Known as the “Soap Lady” of Ponte Vedra Beach, Mary Vastola-Yannello makes about 350 bars a week.
There’s the soap with goat’s milk and lavender that’s calming before bedtime. There’s the Dirty Hippie soap with loofah for a rich exfoliating scrub. There’s the cherry red swirl soap topped with shavings that looks good enough to eat. But that’s not all you can find at the Ponte Vedra Soap Shoppe. Bath bombs, lip balms, natural bug sprays and essential oils also line the shelves of the cheerful storefront that opened two years ago.
Above photo: Mary Vastola-Yannello in her shop, which carries not only a wide variety of soaps and othet items, but also offers workshops and supplies on soap-making.
“I like to help people,” says Vastola-Yannello, a creative, driven woman who is a local pioneer in the handcrafted movement. “And I’ve met a lot of really, really nice people.”
The operation started in her home in 2001. She was making soap as a hobby while she was growing more dispirited with her office job at SuperStock.
“I was sick of sitting in the cubicle,” she says.
At the time, only a few companies were selling the raw ingredients for body care products directly to enthusiasts. So she learned how to build her own website and opened the Ponte Vedra Soap Shoppe as a wholesaler of raw materials for bath and body products. Soon, locals were scooping up her soaps and asking for classes, instructions and recipes.
In 2014, having outgrown the home office and seven storage units, she opened the storefront in the Veranda Center on A1A in Ponte Vedra Beach, near Ruth’s Chris Steakhouse. With the 1,100-square-foot store, she can house and ship the raw materials, make batches and sell her products all under one roof. Meantime, she is still teaching private workshops on making soap, lip balms, lotions, body scrubs and mineral makeup.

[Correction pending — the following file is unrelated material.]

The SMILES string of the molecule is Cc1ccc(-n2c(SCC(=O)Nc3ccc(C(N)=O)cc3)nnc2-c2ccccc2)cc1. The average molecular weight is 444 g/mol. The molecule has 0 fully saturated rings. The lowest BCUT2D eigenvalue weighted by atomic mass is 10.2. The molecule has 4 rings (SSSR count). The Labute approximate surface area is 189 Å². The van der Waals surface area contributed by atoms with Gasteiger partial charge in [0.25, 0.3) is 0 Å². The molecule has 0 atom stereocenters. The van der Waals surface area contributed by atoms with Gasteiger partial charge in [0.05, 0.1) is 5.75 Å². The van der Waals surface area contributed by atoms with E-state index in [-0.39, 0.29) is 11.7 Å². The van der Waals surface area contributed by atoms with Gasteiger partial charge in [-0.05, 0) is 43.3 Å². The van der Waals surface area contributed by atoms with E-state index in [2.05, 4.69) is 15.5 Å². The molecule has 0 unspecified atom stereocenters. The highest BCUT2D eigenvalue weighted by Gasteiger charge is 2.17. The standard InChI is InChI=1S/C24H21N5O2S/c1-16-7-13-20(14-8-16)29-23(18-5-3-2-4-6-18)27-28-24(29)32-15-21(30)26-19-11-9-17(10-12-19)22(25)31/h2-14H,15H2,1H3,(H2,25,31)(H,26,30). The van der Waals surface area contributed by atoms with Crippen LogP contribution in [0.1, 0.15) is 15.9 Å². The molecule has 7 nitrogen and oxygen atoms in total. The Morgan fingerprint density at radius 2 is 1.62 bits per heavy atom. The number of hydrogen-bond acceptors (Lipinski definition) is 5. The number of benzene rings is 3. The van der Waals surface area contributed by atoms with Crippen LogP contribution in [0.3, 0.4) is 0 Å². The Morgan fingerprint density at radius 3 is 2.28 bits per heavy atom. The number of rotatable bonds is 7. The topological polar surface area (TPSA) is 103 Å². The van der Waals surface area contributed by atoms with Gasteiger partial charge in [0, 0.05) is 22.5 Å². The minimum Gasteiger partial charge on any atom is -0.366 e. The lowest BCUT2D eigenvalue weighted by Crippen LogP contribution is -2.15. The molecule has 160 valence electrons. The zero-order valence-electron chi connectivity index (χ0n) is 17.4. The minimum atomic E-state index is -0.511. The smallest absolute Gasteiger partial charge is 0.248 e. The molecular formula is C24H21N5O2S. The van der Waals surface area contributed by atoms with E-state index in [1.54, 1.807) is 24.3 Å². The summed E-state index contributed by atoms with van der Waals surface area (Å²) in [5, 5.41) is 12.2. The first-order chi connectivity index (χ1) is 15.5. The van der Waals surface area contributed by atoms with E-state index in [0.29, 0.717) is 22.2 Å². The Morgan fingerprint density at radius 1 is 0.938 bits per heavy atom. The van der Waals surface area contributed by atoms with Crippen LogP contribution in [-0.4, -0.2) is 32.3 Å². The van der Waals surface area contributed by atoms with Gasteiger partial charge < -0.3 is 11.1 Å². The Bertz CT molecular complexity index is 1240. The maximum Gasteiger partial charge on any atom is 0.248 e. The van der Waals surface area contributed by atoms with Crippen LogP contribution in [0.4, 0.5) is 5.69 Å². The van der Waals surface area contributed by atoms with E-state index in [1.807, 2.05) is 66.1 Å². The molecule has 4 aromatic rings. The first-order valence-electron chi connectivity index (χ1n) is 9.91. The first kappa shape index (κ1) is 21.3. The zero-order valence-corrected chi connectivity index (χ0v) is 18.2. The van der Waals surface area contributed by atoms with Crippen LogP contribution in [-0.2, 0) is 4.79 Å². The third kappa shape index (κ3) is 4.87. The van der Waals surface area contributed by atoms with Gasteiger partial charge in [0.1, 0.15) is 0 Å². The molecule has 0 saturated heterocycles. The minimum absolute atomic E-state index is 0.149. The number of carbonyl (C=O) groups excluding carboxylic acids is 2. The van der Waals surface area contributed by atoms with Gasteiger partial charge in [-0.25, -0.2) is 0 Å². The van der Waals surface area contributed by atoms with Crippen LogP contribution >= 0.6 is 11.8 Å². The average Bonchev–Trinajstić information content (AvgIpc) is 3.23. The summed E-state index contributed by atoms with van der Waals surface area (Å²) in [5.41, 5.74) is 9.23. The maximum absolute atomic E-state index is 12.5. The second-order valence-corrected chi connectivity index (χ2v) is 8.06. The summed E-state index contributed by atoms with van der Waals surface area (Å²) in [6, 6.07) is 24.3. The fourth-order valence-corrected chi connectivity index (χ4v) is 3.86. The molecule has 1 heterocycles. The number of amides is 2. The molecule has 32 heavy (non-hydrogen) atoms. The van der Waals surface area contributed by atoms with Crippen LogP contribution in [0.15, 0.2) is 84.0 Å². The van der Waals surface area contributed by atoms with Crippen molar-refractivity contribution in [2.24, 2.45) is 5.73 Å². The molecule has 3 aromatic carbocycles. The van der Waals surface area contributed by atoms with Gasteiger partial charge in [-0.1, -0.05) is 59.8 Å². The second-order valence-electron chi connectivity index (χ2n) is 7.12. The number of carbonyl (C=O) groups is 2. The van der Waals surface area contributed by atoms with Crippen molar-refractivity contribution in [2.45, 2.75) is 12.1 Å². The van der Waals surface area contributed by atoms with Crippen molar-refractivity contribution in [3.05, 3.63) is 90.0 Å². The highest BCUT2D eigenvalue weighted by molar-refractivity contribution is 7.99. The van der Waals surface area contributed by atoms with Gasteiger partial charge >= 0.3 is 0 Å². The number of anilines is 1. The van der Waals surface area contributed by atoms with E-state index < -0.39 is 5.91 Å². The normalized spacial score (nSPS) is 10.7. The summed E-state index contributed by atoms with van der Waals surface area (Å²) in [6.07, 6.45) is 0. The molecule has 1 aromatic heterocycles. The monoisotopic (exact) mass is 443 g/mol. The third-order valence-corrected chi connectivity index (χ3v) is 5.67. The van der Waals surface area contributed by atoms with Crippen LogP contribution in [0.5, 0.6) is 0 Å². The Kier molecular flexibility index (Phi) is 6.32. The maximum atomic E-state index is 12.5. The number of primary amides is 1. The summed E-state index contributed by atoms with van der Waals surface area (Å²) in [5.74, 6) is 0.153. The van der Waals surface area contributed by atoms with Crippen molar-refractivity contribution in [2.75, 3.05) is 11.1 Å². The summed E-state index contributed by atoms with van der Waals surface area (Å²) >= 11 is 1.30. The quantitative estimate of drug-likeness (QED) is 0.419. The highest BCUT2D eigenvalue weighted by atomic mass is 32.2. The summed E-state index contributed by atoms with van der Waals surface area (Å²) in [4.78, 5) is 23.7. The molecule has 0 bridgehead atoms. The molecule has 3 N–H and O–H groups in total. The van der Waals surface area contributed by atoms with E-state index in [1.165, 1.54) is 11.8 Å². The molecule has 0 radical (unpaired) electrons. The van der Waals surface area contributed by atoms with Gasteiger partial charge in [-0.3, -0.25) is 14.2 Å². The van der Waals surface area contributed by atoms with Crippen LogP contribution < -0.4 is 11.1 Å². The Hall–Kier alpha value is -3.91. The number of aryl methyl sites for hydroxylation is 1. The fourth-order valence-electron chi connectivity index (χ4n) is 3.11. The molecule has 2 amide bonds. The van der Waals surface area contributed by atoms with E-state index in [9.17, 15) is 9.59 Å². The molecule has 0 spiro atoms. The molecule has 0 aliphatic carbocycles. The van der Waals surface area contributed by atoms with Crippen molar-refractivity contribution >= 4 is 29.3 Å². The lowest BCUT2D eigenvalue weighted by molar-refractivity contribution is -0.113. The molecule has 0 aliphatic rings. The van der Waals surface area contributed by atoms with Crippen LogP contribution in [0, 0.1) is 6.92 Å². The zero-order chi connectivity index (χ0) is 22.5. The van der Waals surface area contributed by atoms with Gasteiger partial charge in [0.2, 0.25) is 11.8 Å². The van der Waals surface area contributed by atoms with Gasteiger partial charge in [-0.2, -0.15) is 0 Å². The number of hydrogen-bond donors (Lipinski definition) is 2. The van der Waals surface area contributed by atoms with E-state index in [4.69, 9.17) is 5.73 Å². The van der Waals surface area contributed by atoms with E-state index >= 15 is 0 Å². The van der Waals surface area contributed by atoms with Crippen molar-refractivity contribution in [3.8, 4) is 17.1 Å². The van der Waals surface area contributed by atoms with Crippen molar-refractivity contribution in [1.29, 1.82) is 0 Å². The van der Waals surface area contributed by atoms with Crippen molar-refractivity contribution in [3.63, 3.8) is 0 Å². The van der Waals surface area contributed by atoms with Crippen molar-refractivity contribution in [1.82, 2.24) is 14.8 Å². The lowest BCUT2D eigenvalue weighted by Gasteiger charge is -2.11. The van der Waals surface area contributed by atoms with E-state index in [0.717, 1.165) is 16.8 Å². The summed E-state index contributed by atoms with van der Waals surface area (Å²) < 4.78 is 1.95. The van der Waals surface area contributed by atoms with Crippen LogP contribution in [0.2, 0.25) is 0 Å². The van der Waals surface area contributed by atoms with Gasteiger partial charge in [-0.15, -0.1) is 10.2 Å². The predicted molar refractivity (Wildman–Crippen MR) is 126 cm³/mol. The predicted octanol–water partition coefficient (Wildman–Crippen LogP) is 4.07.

Vicki Nagangast, who pops in the store regularly, is particularly fond of the Almond Joy Soap made with goat’s milk from a local dairy. All the products are fun and delightful, she says.
“They’re perfect for hostesses and teachers gifts,” she says.
While Vastola-Yannello has played a big role in the homemade personal care movement, she’s still amazed by how it has taken off.
“There’s soap everywhere!” she exclaimed. “It has become a craft, a cottage industry, and they can make their own if they want to.”
Here are some tips on what to look for in a good handmade bar of soap.
• The ingredients should be natural and simple: oils, butters, essential oils or cosmetic-grade materials. They should be free of synthetic ingredients like sodium laurel sulfate.
• Want a good lather? Make sure coconut oil is in the top three ingredients. Having castor oil somewhere on the list also does the trick.
• A long-lasting soap should feel hard. This is produced by a long curing time, which typically takes about four weeks.
• Glycerin soap softens the skin because it attracts moisture. But it melts faster.
• For sensitive skin, use goat’s milk soap that contains a very mild essential oil.
The Ponte Vedra Soap Shoppe is at 820 A1A North, Suite W19 (in the courtyard). For more information visit the website pvsoap.com. Vastola-Yannello also sells her products at the Riverside Arts Market in Riverside.